Stand Up and Dance

Five years ago this week, something extraordinary happened. Three networks and three network news anchors, all normally fierce competitors, did something highly unusual. They appeared together on competing morning shows to announce the launch of a grassroots movement, Stand Up To Cancer. Since that time, over $260 million has been pledged to Stand Up To Cancer for innovative cancer research. We've established 10 multi-institutional, cross-disciplinary Dream Team projects and awarded 26 innovative research grants, with our researchers spread across 101 institutions, from 28 different states and 5 different countries. The Stand Up To Cancer initiative is led by some of the most esteemed and accomplished doctors and scientists in the world. Our collective goal is to deliver new and better treatments to patients faster - and it's working. Our accomplishments over the past five years include: a new epigenetic treatment strategy wherein patients receive two therapies, the first of which substantially enhances the effectiveness of the second one; research that led to a breast cancer clinical trial that tripled the survival time for some patients; the identification of a drug combination that extends the lives of patients with pancreatic cancer; and the development of a new, non-invasive way to monitor cancer patients' responses to treatments in real-time.

The Stand Up To Cancer model is helping change the culture of research and bringing about a new way of thinking among scientists, all for the benefit of those suffering from cancer. For all that has been achieved, we still have much to accomplish.

When we started this movement five years ago we knew we had the right leadership in place from the scientific community, and we knew we had the power and the platforms of the entertainment industry to help engage the public. The unknown variable in all this was whether the public would embrace this movement. Who could blame them if they didn't? The public, after all, has been engaged in the war against cancer officially for 40 years and unofficially for generations, as outlined in Siddhartha Mukherjee's masterful biography of cancer, The Emperor of All Maladies. For every advancement in technology, for every positive clinical trial result, for every individual who beats this disease, there are 1500 Americans who will die today from cancer, and there are 1500 Americans who will die tomorrow from cancer, and every day thereafter until we stem the tide of this epidemic. That's over 580,000 American lives taken every year, and almost 8 million worldwide.

Mukherjee writes, "Cancer, we now know, is a disease caused by the uncontrolled growth of a single cell." So must be the movement to end it. Stand Up To Cancer began with a coalition of very determined, well-connected women who had each experienced profound loss due to the disease. Moving the needle forward, network CEOs graciously came together in a historic decision donating airtime to simultaneously broadcast our fundraising special, which was supported by hundreds of celebrities who helped galvanize the public. The Stand Up To Cancer movement rests in the hearts of all those who want to win one of mankind's toughest battles. What continually heartens me is the perseverance of every-day citizens who rally and advocate for a cure in any way they can.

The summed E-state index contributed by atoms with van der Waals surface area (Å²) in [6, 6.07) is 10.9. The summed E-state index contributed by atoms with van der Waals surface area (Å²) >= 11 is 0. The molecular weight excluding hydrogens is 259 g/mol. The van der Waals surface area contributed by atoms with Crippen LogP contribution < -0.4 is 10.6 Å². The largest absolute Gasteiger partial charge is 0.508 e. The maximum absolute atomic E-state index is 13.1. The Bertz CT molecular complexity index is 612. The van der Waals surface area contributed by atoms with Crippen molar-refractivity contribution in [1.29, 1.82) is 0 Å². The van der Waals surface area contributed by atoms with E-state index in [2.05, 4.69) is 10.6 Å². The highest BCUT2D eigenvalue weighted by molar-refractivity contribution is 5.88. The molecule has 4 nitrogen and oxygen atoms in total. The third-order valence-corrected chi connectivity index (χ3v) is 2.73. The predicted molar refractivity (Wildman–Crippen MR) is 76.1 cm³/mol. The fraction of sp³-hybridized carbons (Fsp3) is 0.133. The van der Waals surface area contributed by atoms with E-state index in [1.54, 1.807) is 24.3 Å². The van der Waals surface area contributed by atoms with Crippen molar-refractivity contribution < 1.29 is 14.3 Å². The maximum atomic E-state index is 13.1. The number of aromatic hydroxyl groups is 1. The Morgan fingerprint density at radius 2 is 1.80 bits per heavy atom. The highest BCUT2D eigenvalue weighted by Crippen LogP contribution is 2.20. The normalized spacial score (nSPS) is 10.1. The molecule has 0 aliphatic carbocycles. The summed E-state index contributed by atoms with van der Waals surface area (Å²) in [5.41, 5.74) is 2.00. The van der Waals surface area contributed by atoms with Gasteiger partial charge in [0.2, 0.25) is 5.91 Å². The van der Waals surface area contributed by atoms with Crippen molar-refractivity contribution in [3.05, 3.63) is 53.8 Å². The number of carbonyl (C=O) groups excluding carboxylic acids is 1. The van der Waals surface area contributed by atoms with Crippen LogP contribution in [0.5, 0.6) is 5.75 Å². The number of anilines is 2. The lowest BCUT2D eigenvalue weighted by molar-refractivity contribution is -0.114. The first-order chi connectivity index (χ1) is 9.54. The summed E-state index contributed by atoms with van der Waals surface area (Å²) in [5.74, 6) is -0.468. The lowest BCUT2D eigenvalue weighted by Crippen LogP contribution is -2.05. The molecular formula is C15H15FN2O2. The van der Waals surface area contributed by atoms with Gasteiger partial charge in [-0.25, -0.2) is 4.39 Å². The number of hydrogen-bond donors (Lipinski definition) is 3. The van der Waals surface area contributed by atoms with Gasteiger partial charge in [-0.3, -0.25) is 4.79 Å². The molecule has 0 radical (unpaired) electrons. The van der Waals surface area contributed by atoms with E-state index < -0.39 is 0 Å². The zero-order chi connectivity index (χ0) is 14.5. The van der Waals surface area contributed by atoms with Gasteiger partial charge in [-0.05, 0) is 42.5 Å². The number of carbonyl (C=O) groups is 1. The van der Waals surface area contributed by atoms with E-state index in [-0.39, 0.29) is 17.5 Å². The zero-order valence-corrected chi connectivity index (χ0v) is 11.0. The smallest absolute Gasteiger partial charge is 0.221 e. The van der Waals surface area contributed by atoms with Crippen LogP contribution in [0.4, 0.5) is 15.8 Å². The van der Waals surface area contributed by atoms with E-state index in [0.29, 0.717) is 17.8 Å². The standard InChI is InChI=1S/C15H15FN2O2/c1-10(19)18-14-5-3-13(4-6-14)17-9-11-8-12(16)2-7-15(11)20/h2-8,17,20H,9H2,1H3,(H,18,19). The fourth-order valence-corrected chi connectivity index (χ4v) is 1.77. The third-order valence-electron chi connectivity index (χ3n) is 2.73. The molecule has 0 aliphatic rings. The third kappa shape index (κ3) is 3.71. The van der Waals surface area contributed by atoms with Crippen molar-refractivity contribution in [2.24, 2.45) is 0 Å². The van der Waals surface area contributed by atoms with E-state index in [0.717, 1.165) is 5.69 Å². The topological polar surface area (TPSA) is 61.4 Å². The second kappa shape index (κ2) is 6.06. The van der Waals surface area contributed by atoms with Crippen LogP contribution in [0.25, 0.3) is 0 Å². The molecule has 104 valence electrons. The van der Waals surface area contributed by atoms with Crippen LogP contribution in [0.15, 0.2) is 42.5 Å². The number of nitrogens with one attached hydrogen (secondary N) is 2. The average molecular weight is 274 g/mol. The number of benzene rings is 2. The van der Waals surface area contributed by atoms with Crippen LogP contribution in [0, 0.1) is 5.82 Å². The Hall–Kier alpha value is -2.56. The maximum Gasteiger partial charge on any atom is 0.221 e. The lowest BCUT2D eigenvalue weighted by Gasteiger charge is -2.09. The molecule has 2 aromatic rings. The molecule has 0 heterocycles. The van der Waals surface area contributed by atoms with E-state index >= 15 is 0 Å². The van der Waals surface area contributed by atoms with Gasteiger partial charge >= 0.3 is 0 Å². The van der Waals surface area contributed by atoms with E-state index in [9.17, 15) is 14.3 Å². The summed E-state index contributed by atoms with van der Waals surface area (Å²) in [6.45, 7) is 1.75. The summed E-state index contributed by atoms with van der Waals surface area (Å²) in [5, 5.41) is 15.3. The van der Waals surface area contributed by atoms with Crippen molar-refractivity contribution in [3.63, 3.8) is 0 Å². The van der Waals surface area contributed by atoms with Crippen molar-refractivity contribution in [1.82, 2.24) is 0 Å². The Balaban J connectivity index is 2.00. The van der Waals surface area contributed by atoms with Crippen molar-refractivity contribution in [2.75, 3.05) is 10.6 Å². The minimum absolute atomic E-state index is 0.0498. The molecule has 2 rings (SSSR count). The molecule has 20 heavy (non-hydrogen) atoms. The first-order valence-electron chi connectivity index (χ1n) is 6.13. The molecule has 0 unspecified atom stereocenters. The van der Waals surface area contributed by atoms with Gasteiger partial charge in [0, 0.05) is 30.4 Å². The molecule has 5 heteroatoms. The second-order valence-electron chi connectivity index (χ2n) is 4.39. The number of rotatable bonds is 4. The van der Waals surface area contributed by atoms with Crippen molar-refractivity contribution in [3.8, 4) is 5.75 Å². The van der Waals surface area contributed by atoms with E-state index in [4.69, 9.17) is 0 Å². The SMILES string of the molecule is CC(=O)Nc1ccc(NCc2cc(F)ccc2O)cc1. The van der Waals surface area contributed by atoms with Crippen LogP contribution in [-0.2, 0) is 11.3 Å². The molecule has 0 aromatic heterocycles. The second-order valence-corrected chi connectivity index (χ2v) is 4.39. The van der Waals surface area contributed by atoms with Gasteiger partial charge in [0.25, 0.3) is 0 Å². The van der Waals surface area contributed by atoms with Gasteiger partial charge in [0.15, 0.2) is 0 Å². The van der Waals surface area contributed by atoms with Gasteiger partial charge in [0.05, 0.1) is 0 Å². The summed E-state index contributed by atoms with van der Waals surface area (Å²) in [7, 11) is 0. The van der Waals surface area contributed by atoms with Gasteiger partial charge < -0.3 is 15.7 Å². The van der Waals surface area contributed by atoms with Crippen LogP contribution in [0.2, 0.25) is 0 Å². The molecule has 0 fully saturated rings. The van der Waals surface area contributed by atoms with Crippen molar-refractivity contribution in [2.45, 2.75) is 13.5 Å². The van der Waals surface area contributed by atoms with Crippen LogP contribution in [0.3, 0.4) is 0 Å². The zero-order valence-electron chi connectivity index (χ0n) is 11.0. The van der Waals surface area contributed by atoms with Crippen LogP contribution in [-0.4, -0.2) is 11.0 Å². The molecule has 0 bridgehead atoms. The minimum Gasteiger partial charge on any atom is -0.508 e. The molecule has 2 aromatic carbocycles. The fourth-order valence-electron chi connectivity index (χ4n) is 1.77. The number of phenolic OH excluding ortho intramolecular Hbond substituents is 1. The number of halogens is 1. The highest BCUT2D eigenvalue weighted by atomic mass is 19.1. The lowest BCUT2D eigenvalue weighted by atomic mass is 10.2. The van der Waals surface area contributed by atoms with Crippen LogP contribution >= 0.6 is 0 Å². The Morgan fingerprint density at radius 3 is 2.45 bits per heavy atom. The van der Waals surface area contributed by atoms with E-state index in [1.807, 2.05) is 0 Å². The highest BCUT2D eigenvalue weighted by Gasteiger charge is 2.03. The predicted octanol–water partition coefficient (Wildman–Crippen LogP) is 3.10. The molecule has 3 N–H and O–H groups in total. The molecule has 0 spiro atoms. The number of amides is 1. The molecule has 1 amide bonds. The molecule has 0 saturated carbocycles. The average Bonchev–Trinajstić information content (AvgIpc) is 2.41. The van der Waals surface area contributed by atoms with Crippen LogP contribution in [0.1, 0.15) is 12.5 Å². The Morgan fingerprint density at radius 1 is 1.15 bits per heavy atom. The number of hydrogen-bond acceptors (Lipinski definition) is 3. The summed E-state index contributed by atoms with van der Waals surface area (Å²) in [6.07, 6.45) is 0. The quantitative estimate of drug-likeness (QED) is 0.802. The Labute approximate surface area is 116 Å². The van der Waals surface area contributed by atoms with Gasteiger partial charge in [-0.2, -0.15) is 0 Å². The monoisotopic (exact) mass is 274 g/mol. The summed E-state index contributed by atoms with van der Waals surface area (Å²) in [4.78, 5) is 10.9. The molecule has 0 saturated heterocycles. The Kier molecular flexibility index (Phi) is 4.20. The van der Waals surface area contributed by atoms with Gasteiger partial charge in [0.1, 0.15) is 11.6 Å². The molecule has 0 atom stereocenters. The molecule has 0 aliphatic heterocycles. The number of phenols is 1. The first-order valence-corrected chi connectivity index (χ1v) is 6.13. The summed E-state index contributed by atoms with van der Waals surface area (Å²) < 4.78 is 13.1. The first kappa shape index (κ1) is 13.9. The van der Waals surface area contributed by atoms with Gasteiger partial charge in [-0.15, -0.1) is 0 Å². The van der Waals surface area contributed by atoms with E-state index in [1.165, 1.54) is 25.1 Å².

Take Fieldstone Middle School for example. Located in the close-knit town of Thiells, New York, Fieldstone Middle School has taken an enthusiastic approach to the fight against this disease with their Stand Up To Cancer Fundraiser, 'Dancing with the Teachers'. The idea, based on the television pop culture phenomenon, was conceived by Fieldstone students, and put into action by English teachers and Co-Founders Jennifer Harrington and Amy Liebel after they realized that cancer connected both students and faculty. For three years now, the faculty has partnered with professional dancers in a fun competition that raises a significant amount of money -- to date, a whopping $58,000 for research -- and lifts even more hearts. At the end of each competition, the participants tell the audience who they stand up for. You may not know who they are, but when you hear their names, you'll think of your brother, your uncle, your mom, your daughter - "Aunt Eve, Linda, Charles, Barbara, Pat, Lucy, Lorraine, Jackie, Margaret..."

The Fieldstone Middle School community was particularly struck by the story of a five-year old girl named Gabby. When two of the middle school students were distraught over how a five-year old could be diagnosed with cancer, their teacher Jennifer Harrington took them in her arms and said, "I promise you in 20 years or 30 years or 40 years when we have a cure, you can stand up before everyone you know and say, 'I was not a bystander, I was a part of the change and I was a part of finding this cure.'"

Take a look. This is what Stand Up To Cancer is all about.